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This piece depicts the network of Tali (Sandhills) that run along vast areas of Nellie’s home country in the western desert, as well as the rockhole that can be found here – this is called Kalimpinpa.
These Sandhills (Depicted along the bottom of the painting) are set in parallel rows depending on the direction of the winds that have formed them. The valleys between these dunes can be either very productive and support a wider range of edible plants, medicines and wild life. Other areas can be remarkably barren, depending on the amount of water that has built up here and the quality of the soil.
Knowledge of these vast areas of sandy country is an integral part of day to day living in this rugged environment. Being rather high, it is often impossible to see what kind of country lies beyond each hill. The elders of these areas have travelled through this country often enough that they very aware of which places can offer sources of food, water, medicine and shelter – and this knowledge is passed down from generation to generation.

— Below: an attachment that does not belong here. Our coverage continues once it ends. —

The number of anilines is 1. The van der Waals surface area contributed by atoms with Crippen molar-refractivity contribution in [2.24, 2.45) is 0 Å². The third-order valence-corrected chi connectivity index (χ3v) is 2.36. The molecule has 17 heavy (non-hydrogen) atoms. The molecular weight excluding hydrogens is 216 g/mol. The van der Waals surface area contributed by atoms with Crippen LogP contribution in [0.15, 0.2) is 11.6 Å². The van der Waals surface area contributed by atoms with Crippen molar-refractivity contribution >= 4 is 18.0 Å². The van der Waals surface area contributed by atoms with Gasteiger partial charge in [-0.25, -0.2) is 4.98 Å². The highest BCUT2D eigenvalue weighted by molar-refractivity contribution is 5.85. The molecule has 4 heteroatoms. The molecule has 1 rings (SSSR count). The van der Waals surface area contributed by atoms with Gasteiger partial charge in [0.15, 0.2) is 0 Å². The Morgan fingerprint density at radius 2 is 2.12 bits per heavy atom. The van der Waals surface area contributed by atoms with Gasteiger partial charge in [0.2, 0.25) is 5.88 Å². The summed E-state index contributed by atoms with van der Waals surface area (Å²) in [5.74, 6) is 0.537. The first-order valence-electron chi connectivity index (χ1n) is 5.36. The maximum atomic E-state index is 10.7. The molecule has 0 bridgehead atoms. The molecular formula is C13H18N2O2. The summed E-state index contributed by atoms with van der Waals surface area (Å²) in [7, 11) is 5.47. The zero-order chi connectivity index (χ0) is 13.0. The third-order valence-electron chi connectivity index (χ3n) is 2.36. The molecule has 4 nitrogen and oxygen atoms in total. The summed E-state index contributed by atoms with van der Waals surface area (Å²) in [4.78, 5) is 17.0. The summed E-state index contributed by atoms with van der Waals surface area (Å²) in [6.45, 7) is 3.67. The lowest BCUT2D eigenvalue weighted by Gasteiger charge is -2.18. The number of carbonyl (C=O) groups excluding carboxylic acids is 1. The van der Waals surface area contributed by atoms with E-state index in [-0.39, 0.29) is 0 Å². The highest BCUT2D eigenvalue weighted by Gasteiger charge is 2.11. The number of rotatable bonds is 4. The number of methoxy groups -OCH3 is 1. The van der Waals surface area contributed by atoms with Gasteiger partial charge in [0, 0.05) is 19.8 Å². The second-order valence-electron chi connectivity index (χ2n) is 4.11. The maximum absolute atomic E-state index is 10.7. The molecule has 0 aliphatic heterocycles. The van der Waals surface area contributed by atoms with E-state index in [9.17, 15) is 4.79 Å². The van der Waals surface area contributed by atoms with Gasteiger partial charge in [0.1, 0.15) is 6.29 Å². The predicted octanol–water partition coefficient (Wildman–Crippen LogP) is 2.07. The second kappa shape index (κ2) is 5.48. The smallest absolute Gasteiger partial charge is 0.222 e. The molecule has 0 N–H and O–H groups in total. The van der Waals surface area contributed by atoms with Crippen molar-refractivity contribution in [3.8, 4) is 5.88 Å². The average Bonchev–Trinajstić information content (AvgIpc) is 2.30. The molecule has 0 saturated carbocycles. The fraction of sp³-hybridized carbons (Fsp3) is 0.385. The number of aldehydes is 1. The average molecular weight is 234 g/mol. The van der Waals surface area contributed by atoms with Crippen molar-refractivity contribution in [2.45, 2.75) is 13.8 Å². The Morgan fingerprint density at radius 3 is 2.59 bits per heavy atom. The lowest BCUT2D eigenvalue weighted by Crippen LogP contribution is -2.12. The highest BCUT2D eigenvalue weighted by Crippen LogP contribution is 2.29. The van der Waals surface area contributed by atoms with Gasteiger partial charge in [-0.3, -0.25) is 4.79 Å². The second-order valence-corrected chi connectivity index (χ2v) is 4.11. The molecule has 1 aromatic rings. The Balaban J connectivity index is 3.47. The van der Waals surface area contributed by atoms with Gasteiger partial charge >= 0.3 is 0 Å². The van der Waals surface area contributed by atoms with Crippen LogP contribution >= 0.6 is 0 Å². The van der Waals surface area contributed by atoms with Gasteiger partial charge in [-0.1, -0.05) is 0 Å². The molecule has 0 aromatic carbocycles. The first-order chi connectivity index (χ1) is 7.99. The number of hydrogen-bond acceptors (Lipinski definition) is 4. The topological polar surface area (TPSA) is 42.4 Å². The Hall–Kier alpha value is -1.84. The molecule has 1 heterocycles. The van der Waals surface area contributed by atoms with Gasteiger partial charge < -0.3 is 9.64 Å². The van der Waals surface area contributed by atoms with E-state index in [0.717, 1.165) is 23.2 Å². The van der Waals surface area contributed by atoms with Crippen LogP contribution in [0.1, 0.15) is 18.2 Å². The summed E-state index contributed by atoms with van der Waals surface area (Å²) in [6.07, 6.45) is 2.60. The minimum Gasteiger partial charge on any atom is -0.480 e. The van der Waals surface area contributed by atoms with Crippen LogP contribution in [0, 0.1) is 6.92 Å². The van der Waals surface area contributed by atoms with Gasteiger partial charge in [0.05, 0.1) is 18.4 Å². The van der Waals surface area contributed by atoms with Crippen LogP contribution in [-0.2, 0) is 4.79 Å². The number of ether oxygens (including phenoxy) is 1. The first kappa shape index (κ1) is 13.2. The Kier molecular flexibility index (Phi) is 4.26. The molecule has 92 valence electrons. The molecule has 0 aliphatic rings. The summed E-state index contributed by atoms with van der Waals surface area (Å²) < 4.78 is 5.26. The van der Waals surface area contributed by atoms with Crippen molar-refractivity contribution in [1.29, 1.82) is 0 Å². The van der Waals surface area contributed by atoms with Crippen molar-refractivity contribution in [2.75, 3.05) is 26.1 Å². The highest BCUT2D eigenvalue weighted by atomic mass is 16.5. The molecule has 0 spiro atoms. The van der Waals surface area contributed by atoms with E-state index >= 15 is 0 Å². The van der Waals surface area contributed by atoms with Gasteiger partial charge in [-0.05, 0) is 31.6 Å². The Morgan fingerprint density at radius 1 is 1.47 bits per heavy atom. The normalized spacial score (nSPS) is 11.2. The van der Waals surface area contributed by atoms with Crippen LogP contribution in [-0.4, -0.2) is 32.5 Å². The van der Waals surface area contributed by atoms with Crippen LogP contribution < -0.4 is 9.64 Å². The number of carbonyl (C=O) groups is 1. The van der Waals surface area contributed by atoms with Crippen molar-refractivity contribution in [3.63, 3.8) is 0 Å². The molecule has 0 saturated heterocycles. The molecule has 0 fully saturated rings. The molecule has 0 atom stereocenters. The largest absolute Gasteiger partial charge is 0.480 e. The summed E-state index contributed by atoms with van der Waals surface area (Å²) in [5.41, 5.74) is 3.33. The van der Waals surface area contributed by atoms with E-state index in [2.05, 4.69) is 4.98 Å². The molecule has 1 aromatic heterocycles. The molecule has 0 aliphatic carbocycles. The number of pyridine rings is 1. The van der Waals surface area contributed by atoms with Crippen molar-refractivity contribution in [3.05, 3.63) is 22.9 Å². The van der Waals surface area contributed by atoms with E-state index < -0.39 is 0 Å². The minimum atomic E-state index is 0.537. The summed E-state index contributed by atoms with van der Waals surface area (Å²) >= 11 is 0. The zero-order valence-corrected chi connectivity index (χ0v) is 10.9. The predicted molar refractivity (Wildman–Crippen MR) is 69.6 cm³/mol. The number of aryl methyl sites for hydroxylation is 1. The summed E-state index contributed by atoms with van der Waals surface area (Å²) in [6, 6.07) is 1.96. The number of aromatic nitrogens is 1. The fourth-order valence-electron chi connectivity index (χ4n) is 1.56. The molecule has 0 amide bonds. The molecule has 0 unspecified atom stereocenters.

Kalimpinpa is a clay pan covered in a stony deposit that helped to trap water after heavy rains. This results in the propagation of wildflowers and other plant life, which the people of this area have learned to rely on for survival. Kalimpinpa is an electrifying storm site bringing lightning and thunderous downpours. The much-needed rains fill interconnecting creeks and rockholes. This abundant water in turn transforms the countryside, creating new growth across the lands and ensuring the ongoing cycle of life. The water, flowing from rockhole to rockhole, creates an essential resource for survival. There are ceremonies held here by both the men and women.
Out of stock
91cm x 61cm